Within Western media, and with a majority of the experts they call upon, tactical information is almost systematically sourced from the West, or Western allies, or even Ukrainian command staff with little scrutiny. Most of the information reported by Western media originates from the US, the UK, Ukraine or any of the neighbouring countries, which have clearly adopted anti-Russian stance and have every reason to over-represent the Russian threat, such as the Baltic States or Poland. Russian tactics and Russian losses tend to be over reported, which is common in information warfare – the Russians logically did the opposite.
Many news outlets portrayed a civilisational enemy as irrational and evil – another hint of propaganda – and therefore essentially incapable of winning the war. Discrete events were associated to form narratives, such as old equipment being used as proof of Russia’s low military potential. Clues pointing to the counter-narrative, such as the sheer volume of cruise missiles shot in the end of 2022 were disregarded, despite their contradicting the claim that Russian forces were in disarray from Western sanctions and their inability to source electronic chips.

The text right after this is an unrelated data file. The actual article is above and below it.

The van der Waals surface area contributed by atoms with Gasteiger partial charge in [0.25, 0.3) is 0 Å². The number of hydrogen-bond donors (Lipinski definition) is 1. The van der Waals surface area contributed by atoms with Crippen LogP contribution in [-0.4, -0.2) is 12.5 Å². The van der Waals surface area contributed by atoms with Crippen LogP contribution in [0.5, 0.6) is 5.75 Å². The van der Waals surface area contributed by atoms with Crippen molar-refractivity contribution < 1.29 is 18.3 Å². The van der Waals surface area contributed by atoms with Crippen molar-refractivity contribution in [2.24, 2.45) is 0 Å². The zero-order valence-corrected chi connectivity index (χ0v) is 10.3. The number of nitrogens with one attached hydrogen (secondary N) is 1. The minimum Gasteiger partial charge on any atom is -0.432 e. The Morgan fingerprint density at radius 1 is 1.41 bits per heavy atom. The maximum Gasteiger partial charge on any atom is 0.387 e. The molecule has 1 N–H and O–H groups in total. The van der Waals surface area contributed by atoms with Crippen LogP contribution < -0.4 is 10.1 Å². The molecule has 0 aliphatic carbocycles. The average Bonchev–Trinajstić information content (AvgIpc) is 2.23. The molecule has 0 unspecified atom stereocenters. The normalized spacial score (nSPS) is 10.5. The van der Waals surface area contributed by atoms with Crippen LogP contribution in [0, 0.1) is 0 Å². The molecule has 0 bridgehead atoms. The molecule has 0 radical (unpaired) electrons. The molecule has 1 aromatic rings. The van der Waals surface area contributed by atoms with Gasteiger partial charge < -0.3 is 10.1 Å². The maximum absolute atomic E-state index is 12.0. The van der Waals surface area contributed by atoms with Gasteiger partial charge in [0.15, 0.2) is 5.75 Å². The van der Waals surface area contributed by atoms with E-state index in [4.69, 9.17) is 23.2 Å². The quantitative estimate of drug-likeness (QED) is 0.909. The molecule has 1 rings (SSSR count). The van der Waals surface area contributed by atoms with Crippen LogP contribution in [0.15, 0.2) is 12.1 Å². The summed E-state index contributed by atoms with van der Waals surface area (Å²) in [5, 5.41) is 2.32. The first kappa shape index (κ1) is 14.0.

Meanwhile, Ukrainian weaknesses were under-reported. The Maidan-originating and anti-Russian movements which were used as proof of Ukraine being on the verge of becoming a full-fledged Nazi State do exist (just not to the point of being a State-level threat), and are systematically under-reported. Western governments would indeed find themselves in awkward spots if the limelight were to shine on their support to a country, which tolerates such political options (both Poland and Israel publicly voiced their outrage at Bandera celebrations).